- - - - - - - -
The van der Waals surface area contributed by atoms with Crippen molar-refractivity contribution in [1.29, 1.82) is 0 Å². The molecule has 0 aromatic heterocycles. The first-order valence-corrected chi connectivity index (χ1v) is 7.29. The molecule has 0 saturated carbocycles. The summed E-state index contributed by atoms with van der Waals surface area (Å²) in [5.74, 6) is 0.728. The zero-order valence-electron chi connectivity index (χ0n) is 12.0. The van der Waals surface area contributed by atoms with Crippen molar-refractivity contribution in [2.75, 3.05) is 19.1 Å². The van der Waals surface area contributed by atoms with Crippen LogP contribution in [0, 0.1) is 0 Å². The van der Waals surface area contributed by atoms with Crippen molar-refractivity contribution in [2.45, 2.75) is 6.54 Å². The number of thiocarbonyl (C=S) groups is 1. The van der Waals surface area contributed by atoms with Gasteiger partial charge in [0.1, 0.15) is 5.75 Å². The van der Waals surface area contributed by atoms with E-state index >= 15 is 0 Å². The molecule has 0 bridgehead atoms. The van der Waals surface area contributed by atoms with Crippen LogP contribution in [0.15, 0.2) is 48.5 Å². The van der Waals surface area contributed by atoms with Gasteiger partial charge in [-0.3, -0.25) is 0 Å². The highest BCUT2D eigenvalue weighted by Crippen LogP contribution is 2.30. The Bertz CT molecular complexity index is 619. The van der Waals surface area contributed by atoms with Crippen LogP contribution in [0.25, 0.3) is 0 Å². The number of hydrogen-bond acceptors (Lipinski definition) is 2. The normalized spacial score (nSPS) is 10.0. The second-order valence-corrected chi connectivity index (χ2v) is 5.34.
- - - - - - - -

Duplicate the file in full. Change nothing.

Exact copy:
The van der Waals surface area contributed by atoms with Crippen molar-refractivity contribution in [1.29, 1.82) is 0 Å². The molecule has 0 aromatic heterocycles. The first-order valence-corrected chi connectivity index (χ1v) is 7.29. The molecule has 0 saturated carbocycles. The summed E-state index contributed by atoms with van der Waals surface area (Å²) in [5.74, 6) is 0.728. The zero-order valence-electron chi connectivity index (χ0n) is 12.0. The van der Waals surface area contributed by atoms with Crippen molar-refractivity contribution in [2.75, 3.05) is 19.1 Å². The van der Waals surface area contributed by atoms with Crippen LogP contribution in [0, 0.1) is 0 Å². The van der Waals surface area contributed by atoms with Crippen molar-refractivity contribution in [2.45, 2.75) is 6.54 Å². The number of thiocarbonyl (C=S) groups is 1. The van der Waals surface area contributed by atoms with Gasteiger partial charge in [0.1, 0.15) is 5.75 Å². The van der Waals surface area contributed by atoms with E-state index >= 15 is 0 Å². The molecule has 0 bridgehead atoms. The van der Waals surface area contributed by atoms with Crippen LogP contribution in [0.15, 0.2) is 48.5 Å². The van der Waals surface area contributed by atoms with Gasteiger partial charge in [-0.3, -0.25) is 0 Å². The highest BCUT2D eigenvalue weighted by Crippen LogP contribution is 2.30. The Bertz CT molecular complexity index is 619. The van der Waals surface area contributed by atoms with Crippen LogP contribution in [0.25, 0.3) is 0 Å². The number of hydrogen-bond acceptors (Lipinski definition) is 2. The normalized spacial score (nSPS) is 10.0. The second-order valence-corrected chi connectivity index (χ2v) is 5.34.